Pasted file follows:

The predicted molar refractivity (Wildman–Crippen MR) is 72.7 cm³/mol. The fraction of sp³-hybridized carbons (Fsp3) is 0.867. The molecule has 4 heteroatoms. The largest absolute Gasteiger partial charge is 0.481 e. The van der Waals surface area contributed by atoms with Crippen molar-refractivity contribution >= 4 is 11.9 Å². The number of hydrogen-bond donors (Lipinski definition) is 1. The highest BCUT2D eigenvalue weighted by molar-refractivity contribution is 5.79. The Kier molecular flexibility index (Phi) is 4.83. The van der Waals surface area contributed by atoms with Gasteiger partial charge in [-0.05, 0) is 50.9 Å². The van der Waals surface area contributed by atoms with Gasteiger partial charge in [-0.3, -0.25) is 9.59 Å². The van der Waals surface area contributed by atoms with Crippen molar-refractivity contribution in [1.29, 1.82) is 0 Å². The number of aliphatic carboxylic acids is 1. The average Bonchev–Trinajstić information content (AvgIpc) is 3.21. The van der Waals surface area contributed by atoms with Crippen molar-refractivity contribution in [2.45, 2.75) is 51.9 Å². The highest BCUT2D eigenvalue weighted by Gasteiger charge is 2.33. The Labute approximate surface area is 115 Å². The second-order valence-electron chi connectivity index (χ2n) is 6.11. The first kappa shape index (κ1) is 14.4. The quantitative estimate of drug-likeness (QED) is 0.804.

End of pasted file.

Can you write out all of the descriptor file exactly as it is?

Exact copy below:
The predicted molar refractivity (Wildman–Crippen MR) is 72.7 cm³/mol. The fraction of sp³-hybridized carbons (Fsp3) is 0.867. The molecule has 4 heteroatoms. The largest absolute Gasteiger partial charge is 0.481 e. The van der Waals surface area contributed by atoms with Crippen molar-refractivity contribution >= 4 is 11.9 Å². The number of hydrogen-bond donors (Lipinski definition) is 1. The highest BCUT2D eigenvalue weighted by molar-refractivity contribution is 5.79. The Kier molecular flexibility index (Phi) is 4.83. The van der Waals surface area contributed by atoms with Gasteiger partial charge in [-0.05, 0) is 50.9 Å². The van der Waals surface area contributed by atoms with Gasteiger partial charge in [-0.3, -0.25) is 9.59 Å². The van der Waals surface area contributed by atoms with Crippen molar-refractivity contribution in [1.29, 1.82) is 0 Å². The number of aliphatic carboxylic acids is 1. The average Bonchev–Trinajstić information content (AvgIpc) is 3.21. The van der Waals surface area contributed by atoms with Crippen molar-refractivity contribution in [2.45, 2.75) is 51.9 Å². The highest BCUT2D eigenvalue weighted by Gasteiger charge is 2.33. The Labute approximate surface area is 115 Å². The second-order valence-electron chi connectivity index (χ2n) is 6.11. The first kappa shape index (κ1) is 14.4. The quantitative estimate of drug-likeness (QED) is 0.804.